Helping young people think critically about how employment and the environment intersect can shift their sense of fear to a feeling of empowerment

Stefania Maggi

Our coastlines are being redefined, forests and grasslands destroyed, homes, schools and critical infrastructure damaged. Livelihoods are endangered, our way of life is challenged and our traditions threatened. This is climate change transforming the world as we know it.

At the same time, children suffer from a wide range of mental-health problems. Young people are struggling to find their place in a world with such an uncertain future. They feel powerless in the face of the climate change giant, which they know they must fight, but feel is too big to be defeated. They feel vulnerable, ill-equipped and under pressure. This is not the doing of climate change. This is our own doing.

Our greatest resource in battling climate change

We do this to our children because we fail to see their resilience and their limitless potential. We marginalize them to the fringes of decision-making by stripping them of their greatest assets: their propensity for big dreams, their innate ability to think outside of the box and their calling to take on any challenge, the bigger the better.

We don’t honour and nurture young people for what they have to offer to the collective well-being, to the future of our planet. Our children are the greatest resource we have to make things right for the health of this planet and all of its inhabitants. Now is the time to enable and empower them to take charge of their own futures for the good of all living beings.

Career and leadership development could be the answer in preparing the workforce of tomorrow to take on and beat this tremendous challenge by shifting the sense of fear and hopelessness to one of empowerment and purpose. Enough with messages of despair that paralyze us. Let’s do what we do best as educators and career coaches. Let’s equip young people to find their purpose and help make this planet healthier through career and leadership guidance and education.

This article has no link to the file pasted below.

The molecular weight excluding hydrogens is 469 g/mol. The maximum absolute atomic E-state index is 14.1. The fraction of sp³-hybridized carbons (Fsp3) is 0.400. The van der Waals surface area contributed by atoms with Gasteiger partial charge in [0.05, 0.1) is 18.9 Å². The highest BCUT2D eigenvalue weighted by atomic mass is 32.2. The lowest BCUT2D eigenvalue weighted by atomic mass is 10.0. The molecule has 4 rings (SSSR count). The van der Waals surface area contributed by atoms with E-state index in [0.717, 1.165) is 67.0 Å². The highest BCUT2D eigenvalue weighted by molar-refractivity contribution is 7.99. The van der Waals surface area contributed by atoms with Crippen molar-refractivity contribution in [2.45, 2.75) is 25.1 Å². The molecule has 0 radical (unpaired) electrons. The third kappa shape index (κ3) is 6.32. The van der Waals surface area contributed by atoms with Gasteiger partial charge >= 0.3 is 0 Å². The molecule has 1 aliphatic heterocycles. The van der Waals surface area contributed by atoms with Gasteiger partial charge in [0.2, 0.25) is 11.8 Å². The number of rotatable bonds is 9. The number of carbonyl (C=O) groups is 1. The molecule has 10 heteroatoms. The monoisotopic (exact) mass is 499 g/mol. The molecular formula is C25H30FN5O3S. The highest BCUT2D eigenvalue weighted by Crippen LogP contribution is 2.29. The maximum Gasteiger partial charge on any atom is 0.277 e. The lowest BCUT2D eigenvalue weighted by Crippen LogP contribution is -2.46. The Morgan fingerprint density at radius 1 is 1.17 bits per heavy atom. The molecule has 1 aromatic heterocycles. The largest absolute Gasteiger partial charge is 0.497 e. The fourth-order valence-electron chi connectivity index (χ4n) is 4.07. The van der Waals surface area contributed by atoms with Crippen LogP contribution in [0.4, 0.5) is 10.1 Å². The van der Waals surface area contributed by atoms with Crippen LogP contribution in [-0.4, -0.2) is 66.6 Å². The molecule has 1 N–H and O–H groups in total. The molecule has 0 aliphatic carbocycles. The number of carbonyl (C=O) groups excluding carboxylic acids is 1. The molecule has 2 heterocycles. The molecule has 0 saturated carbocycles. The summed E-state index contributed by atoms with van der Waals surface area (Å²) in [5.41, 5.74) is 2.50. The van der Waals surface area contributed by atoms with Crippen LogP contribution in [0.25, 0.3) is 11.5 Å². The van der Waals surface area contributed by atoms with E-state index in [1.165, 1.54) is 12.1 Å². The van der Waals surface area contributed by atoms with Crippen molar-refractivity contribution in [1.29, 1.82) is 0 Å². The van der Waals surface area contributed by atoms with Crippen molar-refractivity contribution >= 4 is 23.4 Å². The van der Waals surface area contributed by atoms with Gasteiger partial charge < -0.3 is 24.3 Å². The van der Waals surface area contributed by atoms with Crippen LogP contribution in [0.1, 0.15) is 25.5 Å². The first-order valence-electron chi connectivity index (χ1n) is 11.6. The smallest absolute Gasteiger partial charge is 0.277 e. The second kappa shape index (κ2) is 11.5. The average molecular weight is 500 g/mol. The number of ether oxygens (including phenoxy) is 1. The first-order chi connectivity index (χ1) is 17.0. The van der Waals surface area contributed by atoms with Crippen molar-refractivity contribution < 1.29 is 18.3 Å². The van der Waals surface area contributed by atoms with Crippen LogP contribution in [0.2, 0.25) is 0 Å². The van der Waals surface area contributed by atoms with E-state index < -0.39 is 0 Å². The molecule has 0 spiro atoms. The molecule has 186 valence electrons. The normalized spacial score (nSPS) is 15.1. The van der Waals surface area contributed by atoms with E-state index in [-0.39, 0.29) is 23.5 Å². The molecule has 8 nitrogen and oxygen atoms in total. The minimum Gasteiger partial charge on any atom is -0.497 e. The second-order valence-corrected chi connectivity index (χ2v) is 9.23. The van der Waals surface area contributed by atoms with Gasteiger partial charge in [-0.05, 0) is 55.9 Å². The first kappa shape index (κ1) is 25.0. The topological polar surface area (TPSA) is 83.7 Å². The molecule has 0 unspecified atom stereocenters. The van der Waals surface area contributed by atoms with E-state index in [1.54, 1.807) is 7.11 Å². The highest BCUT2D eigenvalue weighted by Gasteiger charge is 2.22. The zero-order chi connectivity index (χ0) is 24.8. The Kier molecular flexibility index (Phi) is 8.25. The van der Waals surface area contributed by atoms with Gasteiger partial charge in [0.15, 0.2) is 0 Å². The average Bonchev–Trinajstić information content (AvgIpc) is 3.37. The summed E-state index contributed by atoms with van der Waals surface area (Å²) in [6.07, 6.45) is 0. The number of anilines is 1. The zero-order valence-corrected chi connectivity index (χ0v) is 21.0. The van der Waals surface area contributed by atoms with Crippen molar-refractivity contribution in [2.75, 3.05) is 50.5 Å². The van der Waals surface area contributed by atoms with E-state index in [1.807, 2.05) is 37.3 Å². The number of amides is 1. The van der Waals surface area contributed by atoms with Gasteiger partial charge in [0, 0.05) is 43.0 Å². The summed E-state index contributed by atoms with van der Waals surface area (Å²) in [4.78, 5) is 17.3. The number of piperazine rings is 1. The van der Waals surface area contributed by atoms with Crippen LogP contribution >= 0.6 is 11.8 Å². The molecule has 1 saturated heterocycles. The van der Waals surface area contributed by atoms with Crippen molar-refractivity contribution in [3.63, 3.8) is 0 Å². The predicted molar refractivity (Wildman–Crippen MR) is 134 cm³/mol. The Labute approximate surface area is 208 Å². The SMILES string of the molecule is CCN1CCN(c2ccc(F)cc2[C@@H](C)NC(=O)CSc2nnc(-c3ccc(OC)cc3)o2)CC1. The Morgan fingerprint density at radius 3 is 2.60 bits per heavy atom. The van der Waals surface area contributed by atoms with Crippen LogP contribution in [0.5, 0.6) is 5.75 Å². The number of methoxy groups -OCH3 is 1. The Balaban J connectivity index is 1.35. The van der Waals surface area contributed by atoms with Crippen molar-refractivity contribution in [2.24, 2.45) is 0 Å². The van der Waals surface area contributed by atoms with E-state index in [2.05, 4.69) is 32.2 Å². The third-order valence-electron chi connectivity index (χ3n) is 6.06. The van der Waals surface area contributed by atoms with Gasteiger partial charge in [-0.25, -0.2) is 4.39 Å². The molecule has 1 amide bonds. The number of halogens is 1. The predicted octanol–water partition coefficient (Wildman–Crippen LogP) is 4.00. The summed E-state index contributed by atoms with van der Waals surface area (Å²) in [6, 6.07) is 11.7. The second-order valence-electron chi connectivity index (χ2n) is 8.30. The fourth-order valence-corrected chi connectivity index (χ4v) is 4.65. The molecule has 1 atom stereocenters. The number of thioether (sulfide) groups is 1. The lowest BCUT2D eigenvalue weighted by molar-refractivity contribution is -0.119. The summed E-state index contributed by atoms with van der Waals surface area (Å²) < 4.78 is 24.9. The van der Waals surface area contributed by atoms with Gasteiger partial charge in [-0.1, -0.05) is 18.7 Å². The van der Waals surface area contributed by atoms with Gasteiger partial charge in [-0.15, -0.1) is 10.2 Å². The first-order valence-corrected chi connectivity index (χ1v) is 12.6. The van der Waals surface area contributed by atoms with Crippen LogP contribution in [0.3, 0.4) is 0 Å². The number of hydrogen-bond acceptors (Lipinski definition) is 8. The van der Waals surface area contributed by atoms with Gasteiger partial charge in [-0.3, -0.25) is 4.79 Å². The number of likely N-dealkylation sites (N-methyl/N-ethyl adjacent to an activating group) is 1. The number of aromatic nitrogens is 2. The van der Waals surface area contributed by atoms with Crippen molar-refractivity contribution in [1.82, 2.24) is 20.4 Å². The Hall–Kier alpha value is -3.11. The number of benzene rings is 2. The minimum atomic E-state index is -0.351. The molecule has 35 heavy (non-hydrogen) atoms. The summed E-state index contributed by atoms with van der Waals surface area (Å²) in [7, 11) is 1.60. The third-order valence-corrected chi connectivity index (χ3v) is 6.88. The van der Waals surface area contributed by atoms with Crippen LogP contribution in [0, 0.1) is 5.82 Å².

Close up of senior hands giving small planet earth to a child
Thinking critically about jobs and the environment

This is the spirit that motivated me to create the 100 Jobs Challenge! a program designed to promote early career and leadership development and climate change awareness.

The program challenges participants (a group of 15-20 young people between the ages of 12 and 18) to identify 100 present and future jobs they believe can help us mitigate and adapt to climate change. Then, they work backward to determine the skills/education required to secure these roles. Facilitators provide youth participants with context and guidance, encouraging youth to reflect more deeply on the contribution of their career of choice to the collective well-being. However, youth take the lead in the process of seeking information, thinking critically and identifying relevant results throughout the five-day workshop.

The purpose of the 100 Jobs Challenge! is to prepare the workforce of tomorrow to think more deeply and critically about jobs and the environment. It aims to increase knowledge, awareness and competence about how each career choice one makes can play a direct or indirect role in restoring the health of this planet. The program also aims to promote the development of socio-emotional skills, resilience and social responsibility in youth in the early stages of their career and leadership development.